I actually waited for this lens to be released before finally buying my Z7. I love shooting ultra wide-angle views, with big foregrounds and stretched perspectives, so this focal range is right up my street. I had got slightly frustrated with Nikon’s F-Mount wide-angles – arguably, the D850’s quality had surpassed their optical quality, with corner sharpness in particular suffering. But, from my experience so far, the new S lenses are excellent and even at the 14-30mm widest end, image quality is great corner-to-corner. I love this little lens. Will I swap this for the f2/8 version, when it is launched? I doubt it. Unless the faster lens is somehow even sharper, I can live with forgoing one stop. I mostly shoot at f/8 or f/11 anyway when shooting landscapes, so – for me – speed is not important.
• Nikon Z lens roadmap (opens in new tab)
6. Manfrotto 410 and 405 geared heads
For landscape and close-up photography, I need a tripod head that offers me small, precise movements. I’ve never liked ball and socket designs and for some time now, I’ve used geared heads. The micro adjustments this design allows is absolutely fantastic for macro, enabling me to compose my shots with unrivaled precision. Basically, the head is a geared version of a three-way pan tilt design, with three levers to adjust each axis. The comfortable, grippy adjustment knobs make this a great head to use. Manfrotto’s 405 is quite a weighty head, so I will switch to the lighter, more compact 410 Junior head if I’m walking any distance, or traveling abroad.
• The best geared tripod heads (opens in new tab)
7. F-stop Sukha and Loka backpacks
I’ve been using f-stop gear bags for the best part of 10 years now. I’ve yet to see a better design. Their backpacks are incredibly well designed and comfortable to carry. They have a strong, but lightweight frame and you can buy different sized ICUs (Internal Camera Units) to suit the amount of gear you wish to carry. I have an XL ICU in my SUKHA and a Large ICU in my LOKA backpack. They are versatile bags, which hold a load of kit safely, with various compartments and pockets. They are incredibly comfortable to carry – straps don’t dig in or rub and the bag distributes the weight well. They are not cheap, but a great long term investment for outdoor photographers who plan to do a lot of walking, trekking or traveling.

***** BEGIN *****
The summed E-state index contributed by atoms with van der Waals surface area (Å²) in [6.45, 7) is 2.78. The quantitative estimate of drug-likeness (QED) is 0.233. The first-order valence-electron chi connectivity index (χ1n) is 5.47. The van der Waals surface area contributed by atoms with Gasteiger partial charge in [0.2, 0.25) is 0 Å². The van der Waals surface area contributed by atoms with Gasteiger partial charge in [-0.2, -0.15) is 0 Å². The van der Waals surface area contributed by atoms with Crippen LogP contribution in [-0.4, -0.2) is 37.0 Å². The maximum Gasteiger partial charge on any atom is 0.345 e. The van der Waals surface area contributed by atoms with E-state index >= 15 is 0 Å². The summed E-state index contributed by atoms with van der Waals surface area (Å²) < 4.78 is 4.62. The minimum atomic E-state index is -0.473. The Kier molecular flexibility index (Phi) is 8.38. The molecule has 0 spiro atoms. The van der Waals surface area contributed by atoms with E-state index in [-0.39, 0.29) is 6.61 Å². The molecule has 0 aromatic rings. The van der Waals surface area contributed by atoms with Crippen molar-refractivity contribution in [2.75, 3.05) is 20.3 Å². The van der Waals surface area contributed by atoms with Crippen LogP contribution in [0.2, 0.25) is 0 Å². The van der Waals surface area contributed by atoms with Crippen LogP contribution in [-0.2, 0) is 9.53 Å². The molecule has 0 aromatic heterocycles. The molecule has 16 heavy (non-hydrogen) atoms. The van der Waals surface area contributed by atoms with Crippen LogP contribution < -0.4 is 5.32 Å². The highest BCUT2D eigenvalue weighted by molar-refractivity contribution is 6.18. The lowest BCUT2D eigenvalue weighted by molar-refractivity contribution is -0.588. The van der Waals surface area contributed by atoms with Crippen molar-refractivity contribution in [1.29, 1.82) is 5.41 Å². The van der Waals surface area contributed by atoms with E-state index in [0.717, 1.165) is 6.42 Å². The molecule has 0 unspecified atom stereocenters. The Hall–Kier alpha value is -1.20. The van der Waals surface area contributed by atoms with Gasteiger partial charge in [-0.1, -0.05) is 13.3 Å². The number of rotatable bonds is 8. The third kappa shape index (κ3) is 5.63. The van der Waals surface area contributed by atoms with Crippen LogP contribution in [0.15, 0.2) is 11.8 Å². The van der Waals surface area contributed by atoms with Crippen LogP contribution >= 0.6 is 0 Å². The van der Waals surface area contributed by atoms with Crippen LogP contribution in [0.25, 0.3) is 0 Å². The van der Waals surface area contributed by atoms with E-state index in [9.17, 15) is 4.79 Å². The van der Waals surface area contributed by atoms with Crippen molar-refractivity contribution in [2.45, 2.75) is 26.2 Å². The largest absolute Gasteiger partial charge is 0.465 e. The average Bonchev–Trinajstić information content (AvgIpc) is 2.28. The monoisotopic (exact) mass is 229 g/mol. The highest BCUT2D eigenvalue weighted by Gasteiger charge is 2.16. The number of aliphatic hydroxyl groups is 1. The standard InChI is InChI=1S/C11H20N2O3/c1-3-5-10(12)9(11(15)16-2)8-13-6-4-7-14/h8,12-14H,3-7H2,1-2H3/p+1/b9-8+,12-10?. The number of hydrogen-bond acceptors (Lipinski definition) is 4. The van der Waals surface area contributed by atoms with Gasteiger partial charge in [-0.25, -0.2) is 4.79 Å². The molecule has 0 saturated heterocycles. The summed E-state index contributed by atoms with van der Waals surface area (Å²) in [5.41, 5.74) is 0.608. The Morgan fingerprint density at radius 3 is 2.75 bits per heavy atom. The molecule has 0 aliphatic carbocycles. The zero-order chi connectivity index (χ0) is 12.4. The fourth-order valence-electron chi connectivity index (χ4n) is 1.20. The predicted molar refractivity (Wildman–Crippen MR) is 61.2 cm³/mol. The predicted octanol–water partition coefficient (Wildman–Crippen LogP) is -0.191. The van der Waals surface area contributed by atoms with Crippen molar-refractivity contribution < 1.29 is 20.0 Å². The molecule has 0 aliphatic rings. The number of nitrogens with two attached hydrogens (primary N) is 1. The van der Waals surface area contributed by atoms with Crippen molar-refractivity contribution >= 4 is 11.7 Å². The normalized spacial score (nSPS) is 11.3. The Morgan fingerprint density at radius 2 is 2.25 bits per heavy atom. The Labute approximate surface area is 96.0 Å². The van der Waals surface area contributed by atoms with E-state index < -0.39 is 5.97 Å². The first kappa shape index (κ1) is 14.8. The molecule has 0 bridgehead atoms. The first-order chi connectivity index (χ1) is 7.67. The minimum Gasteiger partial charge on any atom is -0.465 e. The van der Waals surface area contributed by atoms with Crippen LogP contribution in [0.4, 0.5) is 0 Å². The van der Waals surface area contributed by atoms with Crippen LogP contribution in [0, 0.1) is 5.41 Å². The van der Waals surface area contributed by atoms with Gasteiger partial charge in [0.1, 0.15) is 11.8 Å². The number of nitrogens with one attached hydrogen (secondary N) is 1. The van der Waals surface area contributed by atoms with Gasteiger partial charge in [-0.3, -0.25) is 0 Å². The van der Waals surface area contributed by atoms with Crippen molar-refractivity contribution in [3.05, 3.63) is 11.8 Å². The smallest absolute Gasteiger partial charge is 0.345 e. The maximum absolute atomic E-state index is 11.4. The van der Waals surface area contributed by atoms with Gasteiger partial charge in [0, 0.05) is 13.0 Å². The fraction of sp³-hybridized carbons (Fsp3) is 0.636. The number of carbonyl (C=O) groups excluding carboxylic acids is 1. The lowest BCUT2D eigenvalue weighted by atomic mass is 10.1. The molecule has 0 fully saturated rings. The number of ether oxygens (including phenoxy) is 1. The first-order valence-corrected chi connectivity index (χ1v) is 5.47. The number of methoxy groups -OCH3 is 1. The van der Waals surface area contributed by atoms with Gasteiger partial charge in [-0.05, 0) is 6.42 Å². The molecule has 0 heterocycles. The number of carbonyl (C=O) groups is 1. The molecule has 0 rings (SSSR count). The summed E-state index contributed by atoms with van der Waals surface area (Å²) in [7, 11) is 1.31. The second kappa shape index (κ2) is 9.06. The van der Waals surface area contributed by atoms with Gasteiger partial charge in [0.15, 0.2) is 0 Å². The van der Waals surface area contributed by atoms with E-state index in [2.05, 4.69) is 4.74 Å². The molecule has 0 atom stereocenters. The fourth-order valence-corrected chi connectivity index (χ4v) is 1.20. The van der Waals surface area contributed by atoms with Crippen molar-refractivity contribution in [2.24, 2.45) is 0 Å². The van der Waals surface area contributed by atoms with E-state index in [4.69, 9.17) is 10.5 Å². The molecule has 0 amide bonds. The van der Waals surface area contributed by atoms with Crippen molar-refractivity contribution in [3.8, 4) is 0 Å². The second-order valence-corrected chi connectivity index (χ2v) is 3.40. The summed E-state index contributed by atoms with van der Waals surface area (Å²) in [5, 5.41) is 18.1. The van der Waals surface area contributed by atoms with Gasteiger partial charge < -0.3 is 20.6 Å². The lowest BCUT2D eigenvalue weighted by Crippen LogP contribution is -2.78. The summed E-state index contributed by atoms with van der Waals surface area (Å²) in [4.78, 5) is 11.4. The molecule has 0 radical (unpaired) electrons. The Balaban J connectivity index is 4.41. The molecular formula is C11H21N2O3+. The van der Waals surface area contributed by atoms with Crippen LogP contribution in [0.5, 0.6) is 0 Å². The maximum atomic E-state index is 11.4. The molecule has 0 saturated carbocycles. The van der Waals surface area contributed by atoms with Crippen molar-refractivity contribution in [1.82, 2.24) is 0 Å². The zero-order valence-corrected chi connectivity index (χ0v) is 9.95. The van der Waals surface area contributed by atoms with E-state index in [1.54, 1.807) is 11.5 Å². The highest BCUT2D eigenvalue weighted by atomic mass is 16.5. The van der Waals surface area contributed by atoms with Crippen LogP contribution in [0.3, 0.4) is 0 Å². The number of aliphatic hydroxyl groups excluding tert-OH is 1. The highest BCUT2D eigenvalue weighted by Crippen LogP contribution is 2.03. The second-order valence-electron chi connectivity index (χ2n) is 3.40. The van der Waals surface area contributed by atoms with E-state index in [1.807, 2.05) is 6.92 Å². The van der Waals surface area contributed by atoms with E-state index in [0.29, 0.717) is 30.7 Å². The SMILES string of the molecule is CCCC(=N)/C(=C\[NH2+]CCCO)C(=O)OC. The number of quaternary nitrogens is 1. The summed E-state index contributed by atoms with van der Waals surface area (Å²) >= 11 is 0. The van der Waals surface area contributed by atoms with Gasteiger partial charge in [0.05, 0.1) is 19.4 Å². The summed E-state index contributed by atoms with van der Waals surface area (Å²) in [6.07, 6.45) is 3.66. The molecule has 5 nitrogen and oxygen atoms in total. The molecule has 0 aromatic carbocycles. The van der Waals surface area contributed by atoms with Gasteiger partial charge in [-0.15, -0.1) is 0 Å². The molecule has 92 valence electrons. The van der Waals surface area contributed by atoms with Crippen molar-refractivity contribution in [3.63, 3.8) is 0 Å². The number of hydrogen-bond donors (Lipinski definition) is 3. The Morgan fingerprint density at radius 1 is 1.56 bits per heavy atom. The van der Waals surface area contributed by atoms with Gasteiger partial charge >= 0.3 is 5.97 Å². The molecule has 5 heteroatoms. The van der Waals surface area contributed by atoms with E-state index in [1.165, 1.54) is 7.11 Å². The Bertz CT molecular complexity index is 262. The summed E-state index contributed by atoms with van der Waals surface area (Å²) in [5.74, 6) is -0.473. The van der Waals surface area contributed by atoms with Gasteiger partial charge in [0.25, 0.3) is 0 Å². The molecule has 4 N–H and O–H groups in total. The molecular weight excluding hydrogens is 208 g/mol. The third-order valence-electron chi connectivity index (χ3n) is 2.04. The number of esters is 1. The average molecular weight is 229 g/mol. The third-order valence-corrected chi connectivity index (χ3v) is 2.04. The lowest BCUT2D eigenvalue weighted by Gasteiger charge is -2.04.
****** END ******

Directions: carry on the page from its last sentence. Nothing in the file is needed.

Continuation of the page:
8. Manfrotto Lumimuse LED light
I’ve never been a fan of flash, always preferring to use natural light when taking close-ups. For years, I’ve used diffusers and reflectors to adjust the light’s quality, but a couple of years ago I discovered the benefits of LED lighting. A small LED light is all you need to relieve dark, ugly shadow areas on small subjects, or to create side or backlighting. Being a continuous light source, you can create light from any angle and preview and refine its effect before you trigger the shutter. The Manfrotto Lumimuse has dimming steps (to adjust the light’s intensity) and can be camera mounted. It is rechargeable, solid and a great little lighting accessory. I now always carry a couple of these with me when I’m out shooting close-ups.
• The best LED lights for photographers (opens in new tab)
9. Lee Filters LEE100 system
I still rely heavily on in-camera filtration when I’m shooting landscapes. I’m a big advocate of filtering the light, and carry a polarizing filter, a variety of solid ND filters (to creatively lengthen exposure time), as well as a host of ND grads to balance the light. Filters help me minimize the time I spend stuck in front of my Mac editing images and promote creativity. For over 20-years, I’ve been using LEE Filters. Both their filters and customer-care are superb. You can now buy LEE Filters directly via www.leefiltersdirect.com (opens in new tab) and if you use this discount code – 10RHODD – at checkout, you will receive 10% off any order you place.
• The best filter holders (opens in new tab)
The worst kit
10. Flimsy tripods
Running workshops, I get to see some pretty awful tripods that clients have unwittingly purchased, but that are simply not fit for purpose. And I’m just talking about cheap, entry level models – which you fully expect to be compromised – but some of the more pricey, trendy looking supports aren’t that great either. Yes, they might look cool, but what good is that if they are poorly designed and constructed. I know tripods are a pain to lug about and no one wants to carry more weight than they have to, but there is absolutely no point having a tripod unless it can do the job. Do your research thoroughly and try before you buy if you can. Stability is essential, but remember – just because it is expensive, doesn’t automatically mean it is going to be any good!
• The best tripods for photographers (opens in new tab)